Dieting is mostly an unending cycle of losing weight momentarily and regaining it within a few weeks. There are numerous diet plans in existence each with different success stories (or stories of utter failure). The question which consistently baffles dieters is “which diet plan suits me best and which will work?” Nothing is more disheartening than rigorous and careful dieting efforts all in vain. The reply to the question posed may probably lie in your DNA. Latest innovations and discoveries in genetics and DNA testing have revealed that the best diet is that which is suited to the personal DNA makeup of a given individual.
Ninety percent of popular diet regimens fail according to studies and health experts. The latest data on weight-loss and diet reveal that almost a third to two-thirds of overweight individuals regain the weight they have lost after a year dieting, and go back to their full weight in a span of five years. According to experts, this indicates a loophole in the current approaches to weight-loss, and that includes diet. What are the reasons behind this failure?
We Might Be Believing Too Much
According to a review done for the Scientific and Technical Council in Turkey, weight-loss programs might be deviating away from the hands of true experts. The review described how specialists such as endocrinologists are rarely called to give their expert views about obesity, while non-physicians and non-specialists often appear in the media, talking about obesity issues. The review also described how people are greatly influenced by the media, and how quickly people believe a claim without examining it if appropriate evidence is indeed available.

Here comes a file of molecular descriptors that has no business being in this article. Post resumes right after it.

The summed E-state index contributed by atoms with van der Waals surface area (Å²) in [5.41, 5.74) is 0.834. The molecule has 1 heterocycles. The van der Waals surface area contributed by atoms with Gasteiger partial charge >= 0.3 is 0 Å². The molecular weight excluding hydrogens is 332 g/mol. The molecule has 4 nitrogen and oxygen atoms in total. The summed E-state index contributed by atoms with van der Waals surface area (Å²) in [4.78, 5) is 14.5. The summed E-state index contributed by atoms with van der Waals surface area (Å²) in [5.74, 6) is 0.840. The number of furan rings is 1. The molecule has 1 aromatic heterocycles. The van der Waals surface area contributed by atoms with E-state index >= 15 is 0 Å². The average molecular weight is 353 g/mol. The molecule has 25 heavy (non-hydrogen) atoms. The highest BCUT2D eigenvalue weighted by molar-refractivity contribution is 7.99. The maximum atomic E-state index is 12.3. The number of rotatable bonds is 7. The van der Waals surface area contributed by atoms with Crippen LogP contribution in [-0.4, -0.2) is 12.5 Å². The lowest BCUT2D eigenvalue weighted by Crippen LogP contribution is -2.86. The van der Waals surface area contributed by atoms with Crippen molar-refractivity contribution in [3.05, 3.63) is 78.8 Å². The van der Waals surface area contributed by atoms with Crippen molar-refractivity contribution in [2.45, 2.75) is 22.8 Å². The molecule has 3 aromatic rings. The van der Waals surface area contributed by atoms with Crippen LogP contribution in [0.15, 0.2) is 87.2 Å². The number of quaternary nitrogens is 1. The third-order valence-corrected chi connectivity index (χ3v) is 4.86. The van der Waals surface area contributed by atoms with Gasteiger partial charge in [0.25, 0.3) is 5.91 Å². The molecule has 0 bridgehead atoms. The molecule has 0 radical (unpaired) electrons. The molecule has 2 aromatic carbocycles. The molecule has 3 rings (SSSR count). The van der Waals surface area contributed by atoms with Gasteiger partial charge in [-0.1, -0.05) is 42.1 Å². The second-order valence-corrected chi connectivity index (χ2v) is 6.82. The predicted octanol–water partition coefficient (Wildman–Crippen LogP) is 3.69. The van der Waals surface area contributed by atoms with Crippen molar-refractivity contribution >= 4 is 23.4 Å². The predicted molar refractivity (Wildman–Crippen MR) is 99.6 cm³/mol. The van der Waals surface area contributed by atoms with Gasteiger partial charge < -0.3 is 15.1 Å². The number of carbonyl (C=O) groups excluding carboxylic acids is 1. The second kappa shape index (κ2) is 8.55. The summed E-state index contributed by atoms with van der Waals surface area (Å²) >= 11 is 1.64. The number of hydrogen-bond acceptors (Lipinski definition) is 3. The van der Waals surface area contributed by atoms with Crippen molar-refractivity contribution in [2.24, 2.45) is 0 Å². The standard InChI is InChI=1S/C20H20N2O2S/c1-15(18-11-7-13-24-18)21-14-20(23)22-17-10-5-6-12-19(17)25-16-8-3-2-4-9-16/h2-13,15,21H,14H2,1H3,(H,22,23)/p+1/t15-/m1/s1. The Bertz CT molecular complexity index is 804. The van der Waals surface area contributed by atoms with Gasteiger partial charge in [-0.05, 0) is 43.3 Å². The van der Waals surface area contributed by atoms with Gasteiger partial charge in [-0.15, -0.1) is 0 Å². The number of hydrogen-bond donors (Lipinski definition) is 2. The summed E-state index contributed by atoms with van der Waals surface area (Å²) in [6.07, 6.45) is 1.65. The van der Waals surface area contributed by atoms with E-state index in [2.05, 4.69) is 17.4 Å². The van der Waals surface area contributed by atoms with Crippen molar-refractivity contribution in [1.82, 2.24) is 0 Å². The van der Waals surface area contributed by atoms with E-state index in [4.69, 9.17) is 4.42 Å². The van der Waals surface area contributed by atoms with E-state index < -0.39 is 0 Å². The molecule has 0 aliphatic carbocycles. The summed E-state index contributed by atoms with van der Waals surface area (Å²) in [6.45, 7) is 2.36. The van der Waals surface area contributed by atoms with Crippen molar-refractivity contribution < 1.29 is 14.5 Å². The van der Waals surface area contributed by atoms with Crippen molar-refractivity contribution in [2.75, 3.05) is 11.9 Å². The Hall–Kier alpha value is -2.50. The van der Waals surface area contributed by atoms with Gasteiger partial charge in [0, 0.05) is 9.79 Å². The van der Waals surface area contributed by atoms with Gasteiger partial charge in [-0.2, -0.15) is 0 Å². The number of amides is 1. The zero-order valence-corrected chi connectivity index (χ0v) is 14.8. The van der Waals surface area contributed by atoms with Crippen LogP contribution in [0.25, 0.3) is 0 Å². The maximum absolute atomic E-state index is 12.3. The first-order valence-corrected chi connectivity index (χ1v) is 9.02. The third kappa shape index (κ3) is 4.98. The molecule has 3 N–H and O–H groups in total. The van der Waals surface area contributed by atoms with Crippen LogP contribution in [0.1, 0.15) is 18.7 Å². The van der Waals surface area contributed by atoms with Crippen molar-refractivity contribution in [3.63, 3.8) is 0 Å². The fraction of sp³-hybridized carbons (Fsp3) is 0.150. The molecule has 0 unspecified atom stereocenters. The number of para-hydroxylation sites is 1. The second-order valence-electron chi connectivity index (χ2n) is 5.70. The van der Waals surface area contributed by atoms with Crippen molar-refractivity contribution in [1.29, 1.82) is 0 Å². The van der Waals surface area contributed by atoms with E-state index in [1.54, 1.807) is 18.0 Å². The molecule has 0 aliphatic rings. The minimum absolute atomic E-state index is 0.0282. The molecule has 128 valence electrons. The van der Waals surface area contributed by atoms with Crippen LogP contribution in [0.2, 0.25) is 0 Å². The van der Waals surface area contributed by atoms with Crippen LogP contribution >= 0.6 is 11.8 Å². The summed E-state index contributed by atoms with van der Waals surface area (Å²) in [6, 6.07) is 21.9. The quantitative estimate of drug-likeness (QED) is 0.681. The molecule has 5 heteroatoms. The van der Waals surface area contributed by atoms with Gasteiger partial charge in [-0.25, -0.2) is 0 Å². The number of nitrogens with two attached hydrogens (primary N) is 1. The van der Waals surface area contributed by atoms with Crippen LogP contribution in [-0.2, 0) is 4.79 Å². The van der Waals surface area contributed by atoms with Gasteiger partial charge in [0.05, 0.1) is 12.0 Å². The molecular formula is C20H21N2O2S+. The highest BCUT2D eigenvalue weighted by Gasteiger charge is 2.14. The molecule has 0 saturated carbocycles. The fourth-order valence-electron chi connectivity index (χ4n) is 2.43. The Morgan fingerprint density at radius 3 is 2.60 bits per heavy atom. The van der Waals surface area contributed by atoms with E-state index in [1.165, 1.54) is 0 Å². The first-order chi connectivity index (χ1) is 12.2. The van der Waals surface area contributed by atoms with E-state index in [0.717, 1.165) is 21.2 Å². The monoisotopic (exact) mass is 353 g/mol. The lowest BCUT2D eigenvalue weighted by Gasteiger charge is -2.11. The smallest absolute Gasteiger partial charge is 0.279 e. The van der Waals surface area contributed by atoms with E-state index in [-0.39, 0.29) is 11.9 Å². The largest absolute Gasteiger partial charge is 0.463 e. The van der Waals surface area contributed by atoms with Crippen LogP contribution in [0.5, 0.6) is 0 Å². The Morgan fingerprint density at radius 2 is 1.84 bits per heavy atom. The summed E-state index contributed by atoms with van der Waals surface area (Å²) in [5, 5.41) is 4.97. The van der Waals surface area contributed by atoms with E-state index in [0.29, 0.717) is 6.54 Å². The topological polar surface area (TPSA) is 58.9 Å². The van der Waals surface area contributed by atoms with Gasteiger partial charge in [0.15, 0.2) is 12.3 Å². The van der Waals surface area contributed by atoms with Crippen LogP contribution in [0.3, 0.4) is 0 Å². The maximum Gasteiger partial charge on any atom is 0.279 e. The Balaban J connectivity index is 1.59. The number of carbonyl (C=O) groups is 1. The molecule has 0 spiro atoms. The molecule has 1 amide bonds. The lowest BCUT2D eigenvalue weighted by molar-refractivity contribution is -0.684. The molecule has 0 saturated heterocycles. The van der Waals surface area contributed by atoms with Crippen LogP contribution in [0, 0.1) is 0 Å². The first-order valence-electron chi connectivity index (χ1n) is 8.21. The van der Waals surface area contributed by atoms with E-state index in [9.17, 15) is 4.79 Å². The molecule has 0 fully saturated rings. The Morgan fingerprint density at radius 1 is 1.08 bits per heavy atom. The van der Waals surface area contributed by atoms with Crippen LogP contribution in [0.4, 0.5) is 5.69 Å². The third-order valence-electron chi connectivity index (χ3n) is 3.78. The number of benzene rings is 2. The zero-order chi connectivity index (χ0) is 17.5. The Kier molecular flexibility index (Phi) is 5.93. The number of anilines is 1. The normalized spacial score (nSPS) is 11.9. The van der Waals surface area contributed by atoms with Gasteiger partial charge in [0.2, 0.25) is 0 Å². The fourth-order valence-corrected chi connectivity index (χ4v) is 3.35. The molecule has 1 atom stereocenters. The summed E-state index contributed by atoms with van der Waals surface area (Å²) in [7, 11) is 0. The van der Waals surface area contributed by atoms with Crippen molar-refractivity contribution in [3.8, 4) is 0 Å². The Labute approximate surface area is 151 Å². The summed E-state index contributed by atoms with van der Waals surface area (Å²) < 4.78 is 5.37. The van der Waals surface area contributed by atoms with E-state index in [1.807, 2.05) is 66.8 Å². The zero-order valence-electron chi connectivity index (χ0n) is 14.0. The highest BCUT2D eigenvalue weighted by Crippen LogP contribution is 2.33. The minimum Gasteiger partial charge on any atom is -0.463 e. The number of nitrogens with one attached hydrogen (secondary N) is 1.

Bliss Spa is a well-known resort in the United States. The operators claim to have found an innovative procedure to help patients lose weight. According to a spokesperson who applies the procedure, patients can lose weight by applying electric currents over their muscles.
The new treatment has been hailed as a revolutionary approach to promote weight loss. Rather than discouraging the patient from eating by manipulating his or her senses, the treatment (known as FatGirlShrink) is believed to promote weight gain directly by targeting excess water weight.
PHOTO: The new weight loss technique, which claims to remove inches within minutes, stimulates muscles through electrical currents and gets rid of water weight (source).
While it has been practiced and observed in China for centuries, acupuncture has never found mainstream acceptance in the US. To many, this ancient practice was merely the placebo effect in action, an unproved method of alleviating pain by harnessing the power of the mind through unsubstantiated claims to true medical benefit.
A new study however shows that acupuncture delivers a 30% decrease in chronic pain. While not the first medical study to show demonstrate this, the new study is unprecedented in its size and thoroughness.